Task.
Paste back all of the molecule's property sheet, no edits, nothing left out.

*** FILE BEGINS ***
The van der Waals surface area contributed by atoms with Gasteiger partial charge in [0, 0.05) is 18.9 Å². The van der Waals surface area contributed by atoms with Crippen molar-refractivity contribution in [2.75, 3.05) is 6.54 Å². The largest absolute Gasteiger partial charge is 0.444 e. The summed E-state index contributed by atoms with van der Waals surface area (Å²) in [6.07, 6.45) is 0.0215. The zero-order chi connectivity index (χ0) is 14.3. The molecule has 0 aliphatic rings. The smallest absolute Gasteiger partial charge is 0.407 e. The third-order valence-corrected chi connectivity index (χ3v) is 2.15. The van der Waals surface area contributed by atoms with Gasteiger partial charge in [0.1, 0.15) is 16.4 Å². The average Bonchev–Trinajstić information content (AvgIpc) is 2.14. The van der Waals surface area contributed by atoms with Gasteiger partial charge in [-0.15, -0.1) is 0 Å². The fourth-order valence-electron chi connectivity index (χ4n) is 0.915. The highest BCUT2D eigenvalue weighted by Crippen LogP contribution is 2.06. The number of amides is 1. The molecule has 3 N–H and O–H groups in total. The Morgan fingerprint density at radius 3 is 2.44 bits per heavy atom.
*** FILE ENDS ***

The van der Waals surface area contributed by atoms with Gasteiger partial charge in [0, 0.05) is 18.9 Å². The van der Waals surface area contributed by atoms with Crippen molar-refractivity contribution in [2.75, 3.05) is 6.54 Å². The largest absolute Gasteiger partial charge is 0.444 e. The summed E-state index contributed by atoms with van der Waals surface area (Å²) in [6.07, 6.45) is 0.0215. The zero-order chi connectivity index (χ0) is 14.3. The molecule has 0 aliphatic rings. The smallest absolute Gasteiger partial charge is 0.407 e. The third-order valence-corrected chi connectivity index (χ3v) is 2.15. The van der Waals surface area contributed by atoms with Gasteiger partial charge in [0.1, 0.15) is 16.4 Å². The average Bonchev–Trinajstić information content (AvgIpc) is 2.14. The van der Waals surface area contributed by atoms with Gasteiger partial charge in [-0.15, -0.1) is 0 Å². The fourth-order valence-electron chi connectivity index (χ4n) is 0.915. The highest BCUT2D eigenvalue weighted by Crippen LogP contribution is 2.06. The number of amides is 1. The molecule has 3 N–H and O–H groups in total. The Morgan fingerprint density at radius 3 is 2.44 bits per heavy atom.